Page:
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Journal Club Theme of August 2012: Mesh-Dependence in Cohesive Element Modeling

Julian J. Rimoli's picture

The classical cohesive zone theory of fracture finds its origins in the pioneering works by Dugdale, Barenblatt and Rice [1–3]. In their work, fracture is regarded as a progressive phenomenon in which separation takes place across a cohesive zone ahead of the crack tip and is resisted by cohesive tractions. Cohesive zone models are widely adopted by scientists and engineers perhaps due to their straightforward implementation within the traditional finite element framework. Some of the mainstream technologies proposed to introduce the cohesive theory of fracture into finite element analysis are the eXtended Finite Element Method (X-FEM) and cohesive elements.

Sukumar et al. [4] first utilized the X-FEM for modeling 3D crack growth by adding a discontinuous function and the asymptotic crack tip field to the finite elements. Subsequently, the method was extended to account for cohesive cracks [5]. While the X-FEM approach can deal with arbitrary crack paths, it becomes increasingly complicated for problems involving pervasive fracture and fragmentation.

On the other hand, the cohesive element approach consists on the insertion of cohesive finite elements along the edges or faces of the 2D or 3D mesh correspondingly [6-9]. Even though this approach is well suited for problems involving pre-defined crack directions, a number of known issues affect its accuracy when dealing with simulations including arbitrary crack paths, e.g., problems with the propagation of elastic stress waves (artificial compliance), spurious crack tip speed effects (lift-off), and mesh dependent effects (c.f. [10] for a complete review). However, the robustness of the method makes it one of the most common approaches for pervasive fracture and fragmentation analysis.

Artificial compliance and lift-off effects can be avoided by using an initially rigid cohesive law [8] or, more elegantly, a discontinuous Galerkin formulation with an activation criterion for cohesive elements [11,12]. However, the problem of mesh dependency, more precisely mesh-induced anisotropy and mesh-induced toughness, is an active area of research.

When a mesh is introduced to represent the continuum fracture problem within the cohesive element formulation, a constraint is introduced into the problem due to the inability of the mesh to represent the shape of an arbitrary crack. If we think of an arbitrary crack as a rectifiable path (2D) or surface (3D), the ability of a mesh to represent a straight line (2D) or plane (3D) as the mesh is refined is a necessary condition for the convergence of the cohesive element approach [14]. In 2-dimensional problems, the ability of a mesh to represent a straight segment is characterized by the path deviation ratio, defined as the ratio between the shortest path on the mesh edges connecting two nodes, and the Euclidian distance between them (see Fig. 1a). It is desirable, then, for the path deviation ratio to be independent on the segment direction (to avoid mesh-induced anisotropy) and to tend to one as the mesh size tends to zero (to avoid, in the limit, mesh-induced toughness). A mesh that satisfies these requirements is said to be isoperimetric.

[img_assist | nid=12896 | title=Figure 1 | desc=(a) 4k mesh, (b) 4k mesh with nodal perturbation, (c) K-Means mesh, and (d) Conjugate-Directions mesh. In all meshes, the path deviation ratio is defined as the ratio between the length of the red solid line and the blue dashed line. | link=none | align=center | width=640 | height=480]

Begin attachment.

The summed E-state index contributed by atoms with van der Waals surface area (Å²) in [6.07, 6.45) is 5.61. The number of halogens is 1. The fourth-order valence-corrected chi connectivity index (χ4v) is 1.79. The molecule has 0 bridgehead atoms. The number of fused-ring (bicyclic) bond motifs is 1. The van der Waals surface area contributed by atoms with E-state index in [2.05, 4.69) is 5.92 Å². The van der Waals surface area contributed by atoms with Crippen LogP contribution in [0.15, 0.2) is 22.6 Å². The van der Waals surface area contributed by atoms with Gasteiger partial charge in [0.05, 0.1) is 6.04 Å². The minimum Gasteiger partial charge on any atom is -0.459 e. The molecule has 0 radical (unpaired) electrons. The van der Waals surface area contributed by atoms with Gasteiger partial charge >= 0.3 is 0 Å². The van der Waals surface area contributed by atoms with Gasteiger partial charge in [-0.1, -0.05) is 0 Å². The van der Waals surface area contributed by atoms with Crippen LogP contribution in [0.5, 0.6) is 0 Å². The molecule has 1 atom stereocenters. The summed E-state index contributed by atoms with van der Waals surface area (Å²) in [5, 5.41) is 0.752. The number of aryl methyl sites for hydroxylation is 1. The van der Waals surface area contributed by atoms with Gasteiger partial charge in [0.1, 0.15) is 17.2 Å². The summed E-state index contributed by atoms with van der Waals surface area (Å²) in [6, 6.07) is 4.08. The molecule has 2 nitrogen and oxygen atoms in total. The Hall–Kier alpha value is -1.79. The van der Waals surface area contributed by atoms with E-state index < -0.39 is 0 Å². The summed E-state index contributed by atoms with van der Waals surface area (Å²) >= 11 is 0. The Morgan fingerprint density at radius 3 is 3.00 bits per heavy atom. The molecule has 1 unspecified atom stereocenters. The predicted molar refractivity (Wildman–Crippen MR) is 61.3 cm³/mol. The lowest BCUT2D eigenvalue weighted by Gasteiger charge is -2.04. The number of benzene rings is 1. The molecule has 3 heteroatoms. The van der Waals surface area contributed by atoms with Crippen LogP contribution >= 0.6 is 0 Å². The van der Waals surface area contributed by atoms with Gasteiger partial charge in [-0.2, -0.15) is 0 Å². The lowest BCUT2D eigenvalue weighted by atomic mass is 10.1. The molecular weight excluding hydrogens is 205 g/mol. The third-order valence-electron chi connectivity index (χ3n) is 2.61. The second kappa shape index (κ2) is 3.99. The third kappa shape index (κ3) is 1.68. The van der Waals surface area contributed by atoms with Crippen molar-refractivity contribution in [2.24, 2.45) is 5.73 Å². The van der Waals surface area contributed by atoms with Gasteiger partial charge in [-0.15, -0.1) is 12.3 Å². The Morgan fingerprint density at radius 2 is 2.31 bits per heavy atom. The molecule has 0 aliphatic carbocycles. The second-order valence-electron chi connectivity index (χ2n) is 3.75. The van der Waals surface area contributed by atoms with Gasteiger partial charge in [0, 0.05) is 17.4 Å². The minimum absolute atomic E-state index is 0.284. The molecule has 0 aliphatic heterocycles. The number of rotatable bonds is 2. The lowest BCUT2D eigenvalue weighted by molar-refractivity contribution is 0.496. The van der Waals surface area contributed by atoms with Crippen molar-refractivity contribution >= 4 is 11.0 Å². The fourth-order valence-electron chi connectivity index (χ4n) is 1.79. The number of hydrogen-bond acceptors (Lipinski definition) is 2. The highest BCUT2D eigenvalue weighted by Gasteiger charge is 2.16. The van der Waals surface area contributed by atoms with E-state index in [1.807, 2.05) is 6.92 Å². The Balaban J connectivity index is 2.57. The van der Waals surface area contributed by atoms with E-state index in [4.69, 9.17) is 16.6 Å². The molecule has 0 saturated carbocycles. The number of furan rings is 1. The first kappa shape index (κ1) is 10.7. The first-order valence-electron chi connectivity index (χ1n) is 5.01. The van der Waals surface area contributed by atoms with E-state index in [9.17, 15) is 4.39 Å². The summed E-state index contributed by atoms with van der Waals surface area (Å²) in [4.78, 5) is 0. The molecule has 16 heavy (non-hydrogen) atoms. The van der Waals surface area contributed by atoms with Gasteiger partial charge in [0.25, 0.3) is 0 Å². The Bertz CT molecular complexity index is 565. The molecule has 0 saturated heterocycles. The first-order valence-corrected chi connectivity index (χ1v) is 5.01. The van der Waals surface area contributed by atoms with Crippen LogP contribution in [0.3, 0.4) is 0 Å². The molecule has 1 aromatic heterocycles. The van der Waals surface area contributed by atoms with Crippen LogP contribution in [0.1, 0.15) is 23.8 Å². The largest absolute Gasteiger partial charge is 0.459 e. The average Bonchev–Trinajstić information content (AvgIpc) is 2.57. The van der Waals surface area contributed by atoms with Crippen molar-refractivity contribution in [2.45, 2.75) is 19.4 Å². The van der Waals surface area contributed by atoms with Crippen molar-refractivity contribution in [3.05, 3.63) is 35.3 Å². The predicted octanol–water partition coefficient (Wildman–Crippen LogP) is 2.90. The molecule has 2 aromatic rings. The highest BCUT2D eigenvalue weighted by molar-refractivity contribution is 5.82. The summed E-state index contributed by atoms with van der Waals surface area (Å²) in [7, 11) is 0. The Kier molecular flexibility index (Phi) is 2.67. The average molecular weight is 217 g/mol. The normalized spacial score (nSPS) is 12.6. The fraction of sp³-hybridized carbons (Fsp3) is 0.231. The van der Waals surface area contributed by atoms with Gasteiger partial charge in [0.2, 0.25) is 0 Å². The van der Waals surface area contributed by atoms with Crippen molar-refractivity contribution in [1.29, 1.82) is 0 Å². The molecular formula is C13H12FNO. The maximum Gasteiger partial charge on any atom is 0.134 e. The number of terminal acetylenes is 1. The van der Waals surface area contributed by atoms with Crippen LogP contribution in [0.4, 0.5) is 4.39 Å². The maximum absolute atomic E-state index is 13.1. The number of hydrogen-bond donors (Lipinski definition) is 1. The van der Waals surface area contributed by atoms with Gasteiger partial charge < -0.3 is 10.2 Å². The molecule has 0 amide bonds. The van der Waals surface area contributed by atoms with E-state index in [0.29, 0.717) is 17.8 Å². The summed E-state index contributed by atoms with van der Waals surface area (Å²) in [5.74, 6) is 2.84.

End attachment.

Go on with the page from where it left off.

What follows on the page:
The work of Radin and Sadun [13] shows that the pinwheel tiling of the plane has the isoperimetric property. Based on this result, Papoulia et al. [14] observed that crack paths obtained from pinwheel meshes are more stable as the meshes are refined compared to other types of meshes.  It is worth noting, however, that pinwheel meshes are hard to generate and there is no known extension to the 3-dimensional case. In a recent work, Paulino et al. [15] analyzed the behavior of 4k meshes modified by nodal perturbation and edge swap operators (see Fig. 1b). Their results show that the expected value of the path deviation ratio (over all possible directions) is decreased for a given mesh size. It is worth noting, however, that even though the mesh induced-toughness is reduced in this way, the meshes under consideration still exhibit a considerable anisotropy [16].

Recently, K-Means meshes generated by the application of Delaunay’s triangulation to nodes resulting from clustering random points (see Fig. 1c), have been proposed as a way of alleviating mesh-induced anisotropy while keeping acceptable triangle quality [16]. For reasonable mesh sizes, K-Means meshes exhibit the same mean value of the path deviation ratio as 4k meshes with nodal perturbation while being perfectly isotropic. In the same article, another type of mesh termed Conjugate-Directions mesh is introduced. Conjugate-Directions meshes are generated by the application of barycentric subdivision to K-Means meshes as depicted in Fig. 1d. In this way, the barycentric subdivision adds new directions to the existing K-Means mesh which tend to be orthogonal to the original directions as the K-Means tends to be smoother (i.e., as the K-Means algorithm is applied over a larger number of random points). This can be interpreted as enriching the set of directions provided by the original mesh with new conjugate directions. Consequently, Conjugate-Directions meshes exhibit the same isotropy observed in K-Means meshes while producing a drastically reduced mean value of the path deviation ratio for identical mesh sizes. Figure 2 shows the polar plot of the path deviation ratio vs. mesh direction for 4k, K-Means and Conjugate-Directions meshes.